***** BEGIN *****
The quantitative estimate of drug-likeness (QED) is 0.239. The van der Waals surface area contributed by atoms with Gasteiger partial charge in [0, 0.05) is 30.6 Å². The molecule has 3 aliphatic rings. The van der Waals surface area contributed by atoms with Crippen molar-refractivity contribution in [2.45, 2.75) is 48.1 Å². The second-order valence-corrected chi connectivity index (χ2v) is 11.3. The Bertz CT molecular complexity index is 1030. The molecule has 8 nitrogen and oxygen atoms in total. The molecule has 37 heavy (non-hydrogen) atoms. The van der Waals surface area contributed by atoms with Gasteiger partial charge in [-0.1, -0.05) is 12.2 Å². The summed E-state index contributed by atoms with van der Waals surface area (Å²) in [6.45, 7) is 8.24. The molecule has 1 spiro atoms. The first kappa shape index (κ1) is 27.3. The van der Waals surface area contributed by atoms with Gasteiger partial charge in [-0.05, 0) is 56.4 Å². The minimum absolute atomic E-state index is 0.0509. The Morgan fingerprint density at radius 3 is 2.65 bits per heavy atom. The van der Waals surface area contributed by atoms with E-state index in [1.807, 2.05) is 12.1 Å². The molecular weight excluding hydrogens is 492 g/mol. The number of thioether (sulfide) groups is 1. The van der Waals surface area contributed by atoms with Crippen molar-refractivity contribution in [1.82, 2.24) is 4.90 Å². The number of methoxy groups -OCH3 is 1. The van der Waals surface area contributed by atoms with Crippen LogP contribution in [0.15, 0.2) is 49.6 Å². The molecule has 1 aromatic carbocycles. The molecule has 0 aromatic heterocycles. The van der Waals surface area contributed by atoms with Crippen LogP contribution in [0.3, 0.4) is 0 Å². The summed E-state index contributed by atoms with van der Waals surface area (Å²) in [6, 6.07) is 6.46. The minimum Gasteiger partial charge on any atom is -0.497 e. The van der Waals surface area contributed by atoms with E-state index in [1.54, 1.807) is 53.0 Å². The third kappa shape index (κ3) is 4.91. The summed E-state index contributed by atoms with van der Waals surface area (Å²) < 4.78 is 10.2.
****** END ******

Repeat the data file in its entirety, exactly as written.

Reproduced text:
The quantitative estimate of drug-likeness (QED) is 0.239. The van der Waals surface area contributed by atoms with Gasteiger partial charge in [0, 0.05) is 30.6 Å². The molecule has 3 aliphatic rings. The van der Waals surface area contributed by atoms with Crippen molar-refractivity contribution in [2.45, 2.75) is 48.1 Å². The second-order valence-corrected chi connectivity index (χ2v) is 11.3. The Bertz CT molecular complexity index is 1030. The molecule has 8 nitrogen and oxygen atoms in total. The molecule has 37 heavy (non-hydrogen) atoms. The van der Waals surface area contributed by atoms with Gasteiger partial charge in [-0.1, -0.05) is 12.2 Å². The summed E-state index contributed by atoms with van der Waals surface area (Å²) in [6.45, 7) is 8.24. The molecule has 1 spiro atoms. The first kappa shape index (κ1) is 27.3. The van der Waals surface area contributed by atoms with Gasteiger partial charge in [-0.05, 0) is 56.4 Å². The minimum absolute atomic E-state index is 0.0509. The Morgan fingerprint density at radius 3 is 2.65 bits per heavy atom. The van der Waals surface area contributed by atoms with E-state index in [1.807, 2.05) is 12.1 Å². The molecular weight excluding hydrogens is 492 g/mol. The number of thioether (sulfide) groups is 1. The van der Waals surface area contributed by atoms with Crippen molar-refractivity contribution in [1.82, 2.24) is 4.90 Å². The number of methoxy groups -OCH3 is 1. The van der Waals surface area contributed by atoms with Crippen LogP contribution in [0.15, 0.2) is 49.6 Å². The molecule has 1 aromatic carbocycles. The molecule has 0 aromatic heterocycles. The van der Waals surface area contributed by atoms with Crippen LogP contribution in [0.3, 0.4) is 0 Å². The summed E-state index contributed by atoms with van der Waals surface area (Å²) in [6, 6.07) is 6.46. The minimum Gasteiger partial charge on any atom is -0.497 e. The van der Waals surface area contributed by atoms with E-state index in [1.54, 1.807) is 53.0 Å². The third kappa shape index (κ3) is 4.91. The summed E-state index contributed by atoms with van der Waals surface area (Å²) < 4.78 is 10.2.